It's an absolutely awful idea.

Re: Solar Roadways
« Reply #13 on: May 23, 2014, 10:47:21 PM »
I still don't see the ultimate purpose for these. We aren't exactly running out of space to put solar panels, which are cheaper, more efficient, easier to install, and won't have cars driving around on them all day. I really don't see these ever catching on or being anything more than a novelty.
1. Can't be done on private homes by the government.
2. This can be an incentive for local businesses to go to an area.  "Hey, if you move here, you can get energy from our main street solar panels".
3. Maintenance is going to be far easier than asphault.  Broken panel?  No problem.  Replace it in minutes.  Asphalt requires you to either fill a pot hole or rip up the whole road and repave it, which can take days.
4. Plow trucks (for us snow prone areas) won't be required.  And ice has a hard time getting into solid glass.  Not saying it isn't possible, just saying it's not as vulnerable as asphalt.
5. Easy access to underground infrastructure.  Yes it's a pain to create but once done, there's no longer a need to block off a road, pull up the area you need, and access all the wires under it.  The access ways for the solar systems provide access to the other underground wires like power, data, gas lines, etc...

All in all, it's a very expensive undertaking but one, I feel, will put us in a better spot down the road.

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Offline rooster

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Re: Solar Roadways
« Reply #14 on: May 23, 2014, 10:58:08 PM »
4. Plow trucks (for us snow prone areas) won't be required.  And ice has a hard time getting into solid glass.  Not saying it isn't possible, just saying it's not as vulnerable as asphalt.
The solar panels will be heated so ice wouldn't be a problem.

Re: Solar Roadways
« Reply #15 on: May 24, 2014, 12:41:51 AM »
4. Plow trucks (for us snow prone areas) won't be required.  And ice has a hard time getting into solid glass.  Not saying it isn't possible, just saying it's not as vulnerable as asphalt.
The solar panels will be heated so ice wouldn't be a problem.
They won't be heated 100% of the time.  Just to melt snow.  Which will then freeze later.

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Re: Solar Roadways
« Reply #16 on: May 24, 2014, 12:49:26 AM »
They won't be heated 100% of the time.  Just to melt snow.  Which will then freeze later.



It won't let me tag a time, I think there was a work-around but I don't remember what it was. Start the video at 1:15. Sure sounds like it would be heated constantly, they would have the energy for it. Plus, it looks like water runs off pretty easily.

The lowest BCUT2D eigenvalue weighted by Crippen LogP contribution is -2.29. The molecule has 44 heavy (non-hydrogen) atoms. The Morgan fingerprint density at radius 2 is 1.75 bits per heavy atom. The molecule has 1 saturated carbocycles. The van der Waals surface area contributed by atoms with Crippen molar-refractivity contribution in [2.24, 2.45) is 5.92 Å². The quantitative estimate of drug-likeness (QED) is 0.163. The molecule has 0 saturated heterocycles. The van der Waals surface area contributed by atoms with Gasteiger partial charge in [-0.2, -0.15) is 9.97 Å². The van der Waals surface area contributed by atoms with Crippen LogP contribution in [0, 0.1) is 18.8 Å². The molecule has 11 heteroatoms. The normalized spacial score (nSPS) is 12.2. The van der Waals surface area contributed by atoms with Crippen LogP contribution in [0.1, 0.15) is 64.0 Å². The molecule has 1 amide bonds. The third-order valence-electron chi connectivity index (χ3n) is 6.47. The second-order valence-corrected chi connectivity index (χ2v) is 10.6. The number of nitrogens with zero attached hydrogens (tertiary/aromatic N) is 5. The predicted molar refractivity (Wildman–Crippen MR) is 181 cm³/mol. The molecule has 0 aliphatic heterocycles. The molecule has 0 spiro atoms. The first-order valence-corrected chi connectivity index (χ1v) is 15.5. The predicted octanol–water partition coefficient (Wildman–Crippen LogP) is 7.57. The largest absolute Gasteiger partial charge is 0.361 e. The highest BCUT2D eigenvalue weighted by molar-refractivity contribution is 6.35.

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Offline Rushy

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Re: Solar Roadways
« Reply #17 on: May 24, 2014, 01:17:47 AM »
Heat is a byproduct of the photoelectric effect.

Re: Solar Roadways
« Reply #18 on: May 24, 2014, 01:25:38 AM »
Heat is a byproduct of the photoelectric effect.

They won't be heated 100% of the time.  Just to melt snow.  Which will then freeze later.



It won't let me tag a time, I think there was a work-around but I don't remember what it was. Start the video at 1:15. Sure sounds like it would be heated constantly, they would have the energy for it. Plus, it looks like water runs off pretty easily.
Fair enough.

Re: Solar Roadways
« Reply #19 on: May 24, 2014, 01:37:04 AM »
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We're not exactly low on this.
Most first world nations don't have a lot of space. And in any case, saving any space rather than destroying and fracturing habitats is always beneficial.

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Solar panels aren't vulnerable to wind, unless you're talking about particulates, which definitely applies to a solar panel that is on the ground.

Directional panels are very vulnerable to wind, and can be damaged by high winds.

Solar panels that sit flat on the roof will usually cause that part of the roof to rise a little bit above the rest of the roof. This can lead to these panels being blown off in high winds.

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What does this have to do with it? Are you implying non-road solar panels are automatically done by amateurs?

Many private solar panels are in situations such as being placed on someone's roof. However, when there's an issue with the panel, people will either not realize it, or improperly try to fix it themselves, rather than hire a professional. The same phenomenon can be seen when comparing septic tanks to centralized treatment plants. When these utilities are decentralized, the level of professional maintenance is decreased, which causes issues in the functioning of the item. However the centralized treatment plants are much more able to employ dedicated professionals to deal with maintinence.

The same goes for solar roads. They will be centralized, government-controlled source of productions of solar energy. Therefore, these roads will likely be better maintenance than decentralized, private panels.

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These solar panels cost loads more just to manufacture, the installation and infrastructure cost, not to mention maintenance, will be astronomical.

You had to subtract the costs of asphalt placement and removal and maintinence. You also have to subtract the costs of the solar panels that would otherwise be used to produce this power. Centralized production in cases like these will often be much more efficient than decentralized solar energy production.

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It's an absolutely awful idea.

They said TVs were awful ideas. Look where we are now.